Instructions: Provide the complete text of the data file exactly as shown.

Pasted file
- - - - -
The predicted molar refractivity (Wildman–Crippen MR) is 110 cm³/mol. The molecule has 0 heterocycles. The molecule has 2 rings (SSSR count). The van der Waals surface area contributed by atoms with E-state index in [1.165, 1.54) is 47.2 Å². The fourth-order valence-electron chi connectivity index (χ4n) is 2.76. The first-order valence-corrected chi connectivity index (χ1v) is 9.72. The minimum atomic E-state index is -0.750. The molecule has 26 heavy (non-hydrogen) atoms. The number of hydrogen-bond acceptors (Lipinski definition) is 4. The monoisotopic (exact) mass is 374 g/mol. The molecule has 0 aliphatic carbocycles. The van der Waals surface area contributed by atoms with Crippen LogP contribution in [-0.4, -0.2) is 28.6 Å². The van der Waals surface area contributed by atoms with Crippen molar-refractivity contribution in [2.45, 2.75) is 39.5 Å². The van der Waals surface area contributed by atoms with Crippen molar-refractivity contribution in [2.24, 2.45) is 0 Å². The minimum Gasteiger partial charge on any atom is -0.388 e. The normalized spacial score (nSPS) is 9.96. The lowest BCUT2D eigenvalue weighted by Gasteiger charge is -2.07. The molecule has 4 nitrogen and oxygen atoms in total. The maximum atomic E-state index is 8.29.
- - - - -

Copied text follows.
The predicted molar refractivity (Wildman–Crippen MR) is 110 cm³/mol. The molecule has 0 heterocycles. The molecule has 2 rings (SSSR count). The van der Waals surface area contributed by atoms with E-state index in [1.165, 1.54) is 47.2 Å². The fourth-order valence-electron chi connectivity index (χ4n) is 2.76. The first-order valence-corrected chi connectivity index (χ1v) is 9.72. The minimum atomic E-state index is -0.750. The molecule has 26 heavy (non-hydrogen) atoms. The number of hydrogen-bond acceptors (Lipinski definition) is 4. The monoisotopic (exact) mass is 374 g/mol. The molecule has 0 aliphatic carbocycles. The van der Waals surface area contributed by atoms with Crippen LogP contribution in [-0.4, -0.2) is 28.6 Å². The van der Waals surface area contributed by atoms with Crippen molar-refractivity contribution in [2.45, 2.75) is 39.5 Å². The van der Waals surface area contributed by atoms with Crippen molar-refractivity contribution in [2.24, 2.45) is 0 Å². The minimum Gasteiger partial charge on any atom is -0.388 e. The normalized spacial score (nSPS) is 9.96. The lowest BCUT2D eigenvalue weighted by Gasteiger charge is -2.07. The molecule has 4 nitrogen and oxygen atoms in total. The maximum atomic E-state index is 8.29.